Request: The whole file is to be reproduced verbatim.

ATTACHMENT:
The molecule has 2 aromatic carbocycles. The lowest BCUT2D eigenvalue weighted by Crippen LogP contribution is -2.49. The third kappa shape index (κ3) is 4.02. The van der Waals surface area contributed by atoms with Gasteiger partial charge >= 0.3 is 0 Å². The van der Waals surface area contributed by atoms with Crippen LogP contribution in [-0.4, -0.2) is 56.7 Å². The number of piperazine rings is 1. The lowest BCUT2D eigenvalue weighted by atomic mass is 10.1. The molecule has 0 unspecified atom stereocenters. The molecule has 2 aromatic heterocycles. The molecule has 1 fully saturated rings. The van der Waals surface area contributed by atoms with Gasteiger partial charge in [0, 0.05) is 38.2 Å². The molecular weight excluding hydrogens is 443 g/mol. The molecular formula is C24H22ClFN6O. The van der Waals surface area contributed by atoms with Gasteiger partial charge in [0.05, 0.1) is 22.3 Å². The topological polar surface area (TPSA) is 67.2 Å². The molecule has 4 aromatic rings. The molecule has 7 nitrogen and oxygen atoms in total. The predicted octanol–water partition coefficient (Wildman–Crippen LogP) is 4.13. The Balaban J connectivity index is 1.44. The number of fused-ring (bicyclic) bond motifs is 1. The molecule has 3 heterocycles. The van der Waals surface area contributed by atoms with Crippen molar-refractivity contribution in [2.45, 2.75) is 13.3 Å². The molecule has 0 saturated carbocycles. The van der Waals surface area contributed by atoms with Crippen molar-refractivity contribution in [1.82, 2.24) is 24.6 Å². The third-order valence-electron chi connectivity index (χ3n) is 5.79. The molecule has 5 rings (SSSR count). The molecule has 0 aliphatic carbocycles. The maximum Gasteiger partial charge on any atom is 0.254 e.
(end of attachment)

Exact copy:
The molecule has 2 aromatic carbocycles. The lowest BCUT2D eigenvalue weighted by Crippen LogP contribution is -2.49. The third kappa shape index (κ3) is 4.02. The van der Waals surface area contributed by atoms with Gasteiger partial charge >= 0.3 is 0 Å². The van der Waals surface area contributed by atoms with Crippen LogP contribution in [-0.4, -0.2) is 56.7 Å². The number of piperazine rings is 1. The lowest BCUT2D eigenvalue weighted by atomic mass is 10.1. The molecule has 0 unspecified atom stereocenters. The molecule has 2 aromatic heterocycles. The molecule has 1 fully saturated rings. The van der Waals surface area contributed by atoms with Gasteiger partial charge in [0, 0.05) is 38.2 Å². The molecular weight excluding hydrogens is 443 g/mol. The molecular formula is C24H22ClFN6O. The van der Waals surface area contributed by atoms with Gasteiger partial charge in [0.05, 0.1) is 22.3 Å². The topological polar surface area (TPSA) is 67.2 Å². The molecule has 4 aromatic rings. The molecule has 7 nitrogen and oxygen atoms in total. The predicted octanol–water partition coefficient (Wildman–Crippen LogP) is 4.13. The Balaban J connectivity index is 1.44. The number of fused-ring (bicyclic) bond motifs is 1. The molecule has 3 heterocycles. The van der Waals surface area contributed by atoms with Crippen molar-refractivity contribution in [2.45, 2.75) is 13.3 Å². The molecule has 0 saturated carbocycles. The van der Waals surface area contributed by atoms with Crippen molar-refractivity contribution in [1.82, 2.24) is 24.6 Å². The third-order valence-electron chi connectivity index (χ3n) is 5.79. The molecule has 5 rings (SSSR count). The molecule has 0 aliphatic carbocycles. The maximum Gasteiger partial charge on any atom is 0.254 e.